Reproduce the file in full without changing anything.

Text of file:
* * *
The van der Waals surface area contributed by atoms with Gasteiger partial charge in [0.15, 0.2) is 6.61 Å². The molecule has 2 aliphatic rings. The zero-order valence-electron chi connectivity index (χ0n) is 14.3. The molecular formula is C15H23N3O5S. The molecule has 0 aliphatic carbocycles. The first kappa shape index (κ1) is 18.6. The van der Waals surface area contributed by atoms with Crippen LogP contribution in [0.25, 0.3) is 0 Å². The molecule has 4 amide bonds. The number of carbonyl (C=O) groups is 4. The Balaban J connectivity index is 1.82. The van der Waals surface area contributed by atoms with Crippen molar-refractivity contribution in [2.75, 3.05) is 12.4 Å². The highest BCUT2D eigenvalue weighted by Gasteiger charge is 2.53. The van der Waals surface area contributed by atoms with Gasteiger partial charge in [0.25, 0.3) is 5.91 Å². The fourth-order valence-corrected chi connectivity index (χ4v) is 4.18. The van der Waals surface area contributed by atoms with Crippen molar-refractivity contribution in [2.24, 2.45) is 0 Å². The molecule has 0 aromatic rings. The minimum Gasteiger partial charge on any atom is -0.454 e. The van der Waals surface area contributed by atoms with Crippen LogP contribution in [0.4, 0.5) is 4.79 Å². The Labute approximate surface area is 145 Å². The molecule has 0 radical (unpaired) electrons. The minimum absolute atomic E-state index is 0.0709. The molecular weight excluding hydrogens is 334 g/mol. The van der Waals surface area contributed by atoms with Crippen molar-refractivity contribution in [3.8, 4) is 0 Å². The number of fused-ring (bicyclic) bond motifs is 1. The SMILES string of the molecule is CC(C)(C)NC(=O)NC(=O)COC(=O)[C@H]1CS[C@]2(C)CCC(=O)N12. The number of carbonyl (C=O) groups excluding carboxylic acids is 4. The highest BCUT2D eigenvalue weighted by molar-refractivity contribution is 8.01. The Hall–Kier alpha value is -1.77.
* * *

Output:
The van der Waals surface area contributed by atoms with Gasteiger partial charge in [0.15, 0.2) is 6.61 Å². The molecule has 2 aliphatic rings. The zero-order valence-electron chi connectivity index (χ0n) is 14.3. The molecular formula is C15H23N3O5S. The molecule has 0 aliphatic carbocycles. The first kappa shape index (κ1) is 18.6. The van der Waals surface area contributed by atoms with Crippen LogP contribution in [0.25, 0.3) is 0 Å². The molecule has 4 amide bonds. The number of carbonyl (C=O) groups is 4. The Balaban J connectivity index is 1.82. The van der Waals surface area contributed by atoms with Crippen molar-refractivity contribution in [2.75, 3.05) is 12.4 Å². The highest BCUT2D eigenvalue weighted by Gasteiger charge is 2.53. The van der Waals surface area contributed by atoms with Gasteiger partial charge in [0.25, 0.3) is 5.91 Å². The fourth-order valence-corrected chi connectivity index (χ4v) is 4.18. The van der Waals surface area contributed by atoms with Crippen molar-refractivity contribution in [2.24, 2.45) is 0 Å². The molecule has 0 aromatic rings. The minimum Gasteiger partial charge on any atom is -0.454 e. The van der Waals surface area contributed by atoms with Crippen LogP contribution in [0.4, 0.5) is 4.79 Å². The Labute approximate surface area is 145 Å². The molecule has 0 radical (unpaired) electrons. The minimum absolute atomic E-state index is 0.0709. The molecular weight excluding hydrogens is 334 g/mol. The van der Waals surface area contributed by atoms with Crippen molar-refractivity contribution in [3.8, 4) is 0 Å². The number of fused-ring (bicyclic) bond motifs is 1. The SMILES string of the molecule is CC(C)(C)NC(=O)NC(=O)COC(=O)[C@H]1CS[C@]2(C)CCC(=O)N12. The number of carbonyl (C=O) groups excluding carboxylic acids is 4. The highest BCUT2D eigenvalue weighted by molar-refractivity contribution is 8.01. The Hall–Kier alpha value is -1.77.